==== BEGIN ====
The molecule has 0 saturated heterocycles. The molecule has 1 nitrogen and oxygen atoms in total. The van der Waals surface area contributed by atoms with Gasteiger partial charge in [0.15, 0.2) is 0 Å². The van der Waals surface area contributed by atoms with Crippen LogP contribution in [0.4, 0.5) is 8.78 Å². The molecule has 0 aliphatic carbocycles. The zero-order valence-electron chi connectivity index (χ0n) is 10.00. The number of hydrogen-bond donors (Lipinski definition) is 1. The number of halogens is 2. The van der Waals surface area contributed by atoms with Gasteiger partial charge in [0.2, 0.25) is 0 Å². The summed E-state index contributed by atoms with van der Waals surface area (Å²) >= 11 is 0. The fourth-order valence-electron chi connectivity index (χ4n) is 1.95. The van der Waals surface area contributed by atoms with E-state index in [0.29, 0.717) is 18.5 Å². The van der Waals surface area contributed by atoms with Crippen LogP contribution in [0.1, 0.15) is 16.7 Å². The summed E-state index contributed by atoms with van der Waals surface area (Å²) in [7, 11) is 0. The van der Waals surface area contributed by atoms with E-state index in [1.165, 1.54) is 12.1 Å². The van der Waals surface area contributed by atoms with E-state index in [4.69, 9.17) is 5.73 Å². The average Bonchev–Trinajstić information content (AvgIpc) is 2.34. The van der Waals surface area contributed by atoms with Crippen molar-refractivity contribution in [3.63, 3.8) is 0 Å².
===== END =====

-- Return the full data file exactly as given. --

The molecule has 0 saturated heterocycles. The molecule has 1 nitrogen and oxygen atoms in total. The van der Waals surface area contributed by atoms with Gasteiger partial charge in [0.15, 0.2) is 0 Å². The van der Waals surface area contributed by atoms with Crippen LogP contribution in [0.4, 0.5) is 8.78 Å². The molecule has 0 aliphatic carbocycles. The zero-order valence-electron chi connectivity index (χ0n) is 10.00. The number of hydrogen-bond donors (Lipinski definition) is 1. The number of halogens is 2. The van der Waals surface area contributed by atoms with Gasteiger partial charge in [0.2, 0.25) is 0 Å². The summed E-state index contributed by atoms with van der Waals surface area (Å²) >= 11 is 0. The fourth-order valence-electron chi connectivity index (χ4n) is 1.95. The van der Waals surface area contributed by atoms with E-state index in [0.29, 0.717) is 18.5 Å². The van der Waals surface area contributed by atoms with Crippen LogP contribution in [0.1, 0.15) is 16.7 Å². The summed E-state index contributed by atoms with van der Waals surface area (Å²) in [7, 11) is 0. The van der Waals surface area contributed by atoms with E-state index in [1.165, 1.54) is 12.1 Å². The van der Waals surface area contributed by atoms with E-state index in [4.69, 9.17) is 5.73 Å². The average Bonchev–Trinajstić information content (AvgIpc) is 2.34. The van der Waals surface area contributed by atoms with Crippen molar-refractivity contribution in [3.63, 3.8) is 0 Å².